[This message has been edited by guerilla1138 (edited November 09, 2000).]

Sport
November 9, 2000, 08:42 PM
I am humbled.

Guerilla 1138's cogent post has me
convinced. I'll relay the information
to the professor.

Jeesh. Lighten up young man. Like everyone
else, I was only speculating.

BadMedicine
November 9, 2000, 10:04 PM
Yeah, animals know about death. Last year I shot a coyote, and there was another one just kinda standing there, aways off like "jeeze, why'd ya go and do that?"....
So my brother shot him :)

I also saw this show about theese troops of small monkeys, and they're really human like. They fight wars with other monkey clans for feeding grounds, and fight for owner ship of the clan...well the old leader got killed by a younger one, and a few days later the troop was passing back through the area, and a couple of them sat down by their old leader for a while, and swatted and keptthe flies off of him. I don't think they believe in an afterlife, or what not, but I do think they know the difference between life and death. Kinda like a magpie will feed on a roadkill rattler, but never a live one :)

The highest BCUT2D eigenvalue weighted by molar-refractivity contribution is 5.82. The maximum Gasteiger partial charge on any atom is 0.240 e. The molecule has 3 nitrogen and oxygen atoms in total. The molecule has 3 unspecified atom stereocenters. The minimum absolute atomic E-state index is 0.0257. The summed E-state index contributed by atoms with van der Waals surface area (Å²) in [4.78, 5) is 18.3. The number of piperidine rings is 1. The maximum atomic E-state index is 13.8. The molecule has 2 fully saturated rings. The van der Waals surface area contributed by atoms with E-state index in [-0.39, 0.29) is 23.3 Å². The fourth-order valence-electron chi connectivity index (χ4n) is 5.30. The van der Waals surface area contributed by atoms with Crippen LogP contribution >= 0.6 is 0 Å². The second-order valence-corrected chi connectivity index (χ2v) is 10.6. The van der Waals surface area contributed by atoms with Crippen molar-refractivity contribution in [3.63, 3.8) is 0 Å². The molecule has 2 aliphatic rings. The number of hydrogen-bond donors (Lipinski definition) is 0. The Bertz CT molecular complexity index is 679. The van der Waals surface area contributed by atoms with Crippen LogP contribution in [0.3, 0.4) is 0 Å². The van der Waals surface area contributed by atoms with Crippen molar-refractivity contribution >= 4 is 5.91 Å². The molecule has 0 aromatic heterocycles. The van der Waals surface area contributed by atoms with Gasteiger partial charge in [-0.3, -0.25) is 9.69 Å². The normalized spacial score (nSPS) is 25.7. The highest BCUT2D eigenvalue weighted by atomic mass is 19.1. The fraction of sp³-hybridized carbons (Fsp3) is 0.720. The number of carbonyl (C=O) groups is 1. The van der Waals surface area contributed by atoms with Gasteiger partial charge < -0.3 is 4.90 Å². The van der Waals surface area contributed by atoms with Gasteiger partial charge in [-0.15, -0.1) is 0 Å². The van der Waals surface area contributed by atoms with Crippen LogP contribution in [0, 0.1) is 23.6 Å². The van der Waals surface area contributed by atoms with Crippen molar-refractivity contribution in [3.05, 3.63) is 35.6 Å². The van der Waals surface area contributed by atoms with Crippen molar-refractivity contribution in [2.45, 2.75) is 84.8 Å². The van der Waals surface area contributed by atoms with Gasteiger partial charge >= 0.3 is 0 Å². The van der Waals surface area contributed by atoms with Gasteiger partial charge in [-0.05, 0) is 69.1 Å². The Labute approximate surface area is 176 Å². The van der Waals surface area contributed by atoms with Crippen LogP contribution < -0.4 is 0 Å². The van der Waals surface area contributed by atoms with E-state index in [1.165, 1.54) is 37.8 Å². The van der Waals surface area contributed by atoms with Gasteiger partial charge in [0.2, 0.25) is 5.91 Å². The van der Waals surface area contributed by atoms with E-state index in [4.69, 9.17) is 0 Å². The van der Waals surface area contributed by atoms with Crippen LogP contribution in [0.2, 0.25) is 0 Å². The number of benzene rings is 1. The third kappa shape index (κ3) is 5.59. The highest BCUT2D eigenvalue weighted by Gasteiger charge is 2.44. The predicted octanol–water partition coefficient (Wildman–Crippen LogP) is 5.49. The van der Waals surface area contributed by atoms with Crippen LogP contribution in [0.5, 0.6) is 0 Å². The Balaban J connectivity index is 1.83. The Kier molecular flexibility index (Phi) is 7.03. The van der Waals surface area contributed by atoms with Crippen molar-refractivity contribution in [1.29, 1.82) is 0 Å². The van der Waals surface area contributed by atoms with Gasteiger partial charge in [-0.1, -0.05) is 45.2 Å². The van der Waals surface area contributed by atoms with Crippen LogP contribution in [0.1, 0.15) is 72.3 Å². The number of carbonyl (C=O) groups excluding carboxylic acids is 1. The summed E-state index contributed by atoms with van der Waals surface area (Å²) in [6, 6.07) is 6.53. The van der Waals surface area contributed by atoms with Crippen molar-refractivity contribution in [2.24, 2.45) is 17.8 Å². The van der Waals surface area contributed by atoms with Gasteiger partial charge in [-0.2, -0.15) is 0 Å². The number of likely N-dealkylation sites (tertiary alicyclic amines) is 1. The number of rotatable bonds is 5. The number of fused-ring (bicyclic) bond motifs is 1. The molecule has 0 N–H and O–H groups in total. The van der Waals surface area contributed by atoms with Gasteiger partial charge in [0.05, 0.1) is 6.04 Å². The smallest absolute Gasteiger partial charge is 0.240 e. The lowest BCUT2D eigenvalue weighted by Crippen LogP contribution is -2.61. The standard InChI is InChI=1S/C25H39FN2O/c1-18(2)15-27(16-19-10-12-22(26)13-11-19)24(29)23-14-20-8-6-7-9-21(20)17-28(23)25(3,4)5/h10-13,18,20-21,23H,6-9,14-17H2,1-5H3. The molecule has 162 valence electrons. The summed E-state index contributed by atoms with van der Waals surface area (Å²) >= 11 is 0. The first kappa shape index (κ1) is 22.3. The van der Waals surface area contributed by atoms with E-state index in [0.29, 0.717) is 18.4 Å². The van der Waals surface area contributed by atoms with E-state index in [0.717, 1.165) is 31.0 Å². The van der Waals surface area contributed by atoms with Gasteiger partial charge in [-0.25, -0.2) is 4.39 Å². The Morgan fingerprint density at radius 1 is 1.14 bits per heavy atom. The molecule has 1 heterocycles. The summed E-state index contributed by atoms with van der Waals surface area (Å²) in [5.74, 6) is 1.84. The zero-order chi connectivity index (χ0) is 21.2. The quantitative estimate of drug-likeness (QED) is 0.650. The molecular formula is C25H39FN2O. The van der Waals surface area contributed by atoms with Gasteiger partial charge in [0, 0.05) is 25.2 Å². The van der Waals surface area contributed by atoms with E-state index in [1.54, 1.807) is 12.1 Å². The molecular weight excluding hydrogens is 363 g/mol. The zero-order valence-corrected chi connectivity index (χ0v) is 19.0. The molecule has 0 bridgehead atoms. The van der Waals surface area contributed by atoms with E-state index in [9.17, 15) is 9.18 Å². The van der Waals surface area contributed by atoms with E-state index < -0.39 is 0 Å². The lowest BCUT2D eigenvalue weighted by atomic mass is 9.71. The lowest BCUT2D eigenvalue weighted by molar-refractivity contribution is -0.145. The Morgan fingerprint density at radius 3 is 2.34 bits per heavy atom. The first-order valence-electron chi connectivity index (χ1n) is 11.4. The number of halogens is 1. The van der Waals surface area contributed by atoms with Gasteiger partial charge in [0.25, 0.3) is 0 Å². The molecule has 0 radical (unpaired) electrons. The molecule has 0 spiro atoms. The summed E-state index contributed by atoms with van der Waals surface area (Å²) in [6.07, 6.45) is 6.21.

Sport
November 10, 2000, 01:16 PM
I do love a mystery and a challenge.

Since my last post I've spoken to three
professors who study animal behavior for a
living. I've shared the original post and responses with them.

All three support my hypothesis and my premise. Animals-even those with
high levels of intelligence- DO NOT have
a concept of life or death; certainly not as
humans view it. They all warned of our tendency to anthropomorphize (make human) their behavior. That, by the way, is what PETA and Disney have done to the detriment of